Meanwhile, at the table by the window -
Troyes (thanks for this one Paul)
Paul spotted Troyes loitering on the game table and having really enjoyed his only previous play was keep to rope in other willing die rollers to help construct a cathedral or two. He soon found two very willing participants in James II / Tet (owner of the game) and Alex (new to IBG, but who'd played Troyes with James many times before) and one 'difficult to read' enrollee in Philip. It also clicked that having pronounced the game TROY-EZ previously, that he was a fool and that James' French pronunciation TROY-AY must actually be correct, the title coming from the name of the cathedral town in the Champagne, and all.
Troyes was one of those games that no one knew anything about prior to last Essen, but it came away from the show having grabbed some very favourable headlines as it adds a new spin to the die rolling mechanism. It is certainly very 'Eurogame', attempting to ensure that even though dice are the main foundation of the game, that luck is very much minimised.
At the start of the game, the number of die are equal. Within a few turns Paul had taken over half of the red (aggressive) dice, but was feeling the pinch with only a few dernier to rub together, while James started to shed the die (willing or otherwise) but started to rake in the cash.
The comment from Alex very early on was that it was impossible to predict the winner until all of the points were counted at endgame, turned out to be particularly prophetic.
Philip soon made his intentions known as he too set about gobbling up all of the die slots and at at one point was rolling at least 5 red, 3 yellow and 3 white dice. Comments such as 'I've never seen that before' were heard from our more seasoned Troyes players.
Alex and James both jumped at the chance to use the goldsmith, who made an appearance in round 3 (of 6), and they both spent most of the rest of the game turning as many yellow die as they could muster into both money and victory points courtesy of some cunning Goldsmith alchemy. Paul joined in as it seemed like it was too good to be true, but maybe too little too late.
In round 4 the bank was officially bankrupt - another first according to James and Alex. IOUs to each of the players piled up where normally stacks of denier would be. This raised the question of this being an unusual game or if the design really should include more little round coins.
Due to the vast numbers of dice that Philip wielded for most of the game, my money was squarely on him to clean up and take victory, but actually at the end it was the die-poor and cash rich James that took the spoils, with Alex in second spot, both showing the value of the goldsmith, especially when used to excess, as Alex's earlier wise words came to mind.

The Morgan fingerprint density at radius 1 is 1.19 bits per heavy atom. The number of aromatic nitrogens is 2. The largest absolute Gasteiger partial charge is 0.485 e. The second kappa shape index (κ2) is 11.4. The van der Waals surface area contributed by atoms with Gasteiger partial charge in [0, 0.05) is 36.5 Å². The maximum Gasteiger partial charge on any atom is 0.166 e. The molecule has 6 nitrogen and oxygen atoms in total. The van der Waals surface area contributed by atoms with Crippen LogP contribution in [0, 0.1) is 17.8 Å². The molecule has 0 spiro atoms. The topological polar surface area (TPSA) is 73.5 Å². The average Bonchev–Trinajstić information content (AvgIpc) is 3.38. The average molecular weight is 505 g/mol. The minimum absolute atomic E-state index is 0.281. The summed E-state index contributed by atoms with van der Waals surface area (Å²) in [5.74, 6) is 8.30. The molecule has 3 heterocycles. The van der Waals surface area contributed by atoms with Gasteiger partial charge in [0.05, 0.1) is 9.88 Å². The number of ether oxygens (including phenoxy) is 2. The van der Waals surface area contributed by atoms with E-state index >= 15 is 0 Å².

James (Tet) 39; Alex 34; Paul 32; Philip 30
I really like the game. The iconography might take a little getting used to, but like most games after the first round everyone is there and it is a joy to play. I still can't get used to calling it by the correct name though. Repeat after me: "TROYAY, TROYAY, TROYAY......"
And now it was time for the pre-arranged game of –
Mansions of Madness (gratitude to sir Daniel for this epic...)
I write this in the knowledge that my words will likely be disregarded, spurned and mocked by those cube pushing fellows who do not comprehend the forces in this universe that transcend all of time and space. Yet still I must commit the terrors of what I have seen to serve as a warning for others, lest they too be drawn into the wretched descent of inescapable whispering darkness from which it is too late for me to escape.
A most curious occurrence happened at a recent meeting of the Isleworth board, card and dice game enthusiasts. A group of gamers sat down to peruse the latest feat of cardboard based entertainment from that reknowned producer of cyclopean thematic games, the very same manufacturer of the mighty Arkham Horror that is rumoured to straddle all of time and space and which is penned by the mad prophet Al'Hazred, choosing to situate themselves precisely at the table that is usually spurned by the common gamer due to what is whispered in dark corners as the influence of ancient elder forces from before the beginning of time, manifesting their darkly lugubrious nature as a bit of a wobble.
The strange happenstance that was to drive our erstwhile gaming group into the realms of madness, the unusual event that was to unleash the maddening horror of the great old ones upon the sleepy village of Isleworth, that idyllic garden previously unperturbed by the dark miasma of those powerful forgotten beings who permeate our subconscious, was the discovery of a charred and bloodstained journal. The horrific descent into madness that was shortly to fall upon the unsuspecting quintet derived from an impending sense of unease, an aura of dread that no individual could correctly ascertain as belonging to a definable earthly source.
A feeling of fortean dread began to permeate the atmosphere as they realised the much maligned and unexplainable wobble had inexplicably disappeared. The reason for this was quickly revealed; one of the legs of the table had been propped up by the application of a bundle of papers placed underneath it. With a mighty heave Barrie risked life, limb and sanity, pulling the papers free of the embrace of the weighty wooden table. The papers proved to be the heretoforementioned insanity-inducing journal, miscoloured with blood that was soon to be, by consensus, agreed to have come from only one source, that being the source of mortal man, or perhaps even that of something far stranger....